Swachh Bharat Mission

[oped of the day] In last five years, Swachh Bharat mission has captured people’s imagination

Note4Students

From UPSC perspective, the following things are important :

Prelims level : Nothing much

Mains level : SBM success - causes

Op-ed of the day is the most important editorial of the day. This will cover a key issue that came in the news and for which students must pay attention. This will also take care of certain key issues students have to cover in respective GS papers.

Context

In the last five years, India has transformed from being the highest contributor to global open defecation to torch-bearer for global sanitation.

Key pillars behind the success of SBM

    • These may be applied to any large-scale transformation in the world.
    • Political leadership – Inspired by the top leadership and commitment, various chief ministers took up the cause. Leaders at all levels are prime catalysts for large-scale transformations.
    • Public financing – Over Rs 1 lakh crore was committed to ensuring universal access to sanitation, thereby backing the political will with budgetary support. About 90% of the 10 crore households which received toilets were from socially and economically weaker sections of society and they received financial incentives to build and use toilets.
    • Partnerships – SBM (G) partnered with implementers and influencers — national and international development agencies, media houses, civil society, celebrities, as well as all departments/ministries of the government of India.
    • People’ participation – SBM-G trained over half a million swachhagrahis, who triggered behaviour change in every village in India. 
    • Administrative disruption – it led to efficient on-ground implementation. A sunset clause brought a sense of urgency and accountability.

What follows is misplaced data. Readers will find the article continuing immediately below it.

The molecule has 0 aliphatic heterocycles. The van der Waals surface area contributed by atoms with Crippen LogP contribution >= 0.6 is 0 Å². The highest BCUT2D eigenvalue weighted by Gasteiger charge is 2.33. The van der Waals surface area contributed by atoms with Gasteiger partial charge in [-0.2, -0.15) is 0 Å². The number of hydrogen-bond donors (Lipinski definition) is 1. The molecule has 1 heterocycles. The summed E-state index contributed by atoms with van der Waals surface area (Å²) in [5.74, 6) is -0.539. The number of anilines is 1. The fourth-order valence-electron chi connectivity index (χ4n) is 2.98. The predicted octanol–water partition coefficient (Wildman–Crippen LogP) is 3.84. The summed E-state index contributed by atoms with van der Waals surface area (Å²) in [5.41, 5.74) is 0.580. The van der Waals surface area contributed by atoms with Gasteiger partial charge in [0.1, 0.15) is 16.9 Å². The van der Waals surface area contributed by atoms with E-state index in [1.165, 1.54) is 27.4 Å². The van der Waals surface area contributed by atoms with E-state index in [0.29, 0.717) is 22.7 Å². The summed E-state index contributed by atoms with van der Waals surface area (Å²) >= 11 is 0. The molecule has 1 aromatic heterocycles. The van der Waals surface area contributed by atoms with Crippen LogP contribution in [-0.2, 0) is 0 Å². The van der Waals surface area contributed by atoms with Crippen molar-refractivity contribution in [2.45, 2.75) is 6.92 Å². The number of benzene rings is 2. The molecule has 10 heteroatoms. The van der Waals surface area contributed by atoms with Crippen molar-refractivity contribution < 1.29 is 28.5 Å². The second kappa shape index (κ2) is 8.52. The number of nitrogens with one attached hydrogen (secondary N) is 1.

• SBM-G brought in a unique blend of young professionals and experienced but driven bureaucrats, and each person became committed to the goal.
    • Scalability – devised solutions which are easy to implement, like the on-site twin-pit toilet systems for rural India, as opposed to expensive networked sanitation solutions. 
    • By providing flexibility to states and implementers by design, the mission allowed them to tailor solutions to local contexts.
    • Targeted the low-hanging fruit first — the districts with the highest sanitation coverage — to become ODF on priority. This created a demonstration effect for others to learn from.
    • Behavior change – SBM-G engaged extensively with the media, leveraging popular culture, and associating Bollywood stars, sportspersons and other influencers to promote the message of sanitation.

Way ahead

  • 10-year sanitation strategy to move from ODF to ODF Plus
    • sustaining the SBM-G gains
    • ensuring that no one is left behind
    • ensuring access to solid and liquid waste management for all villages
  • Ensure piped water supply to all households by 2024. This will boost SBM-G’s sustainability efforts.
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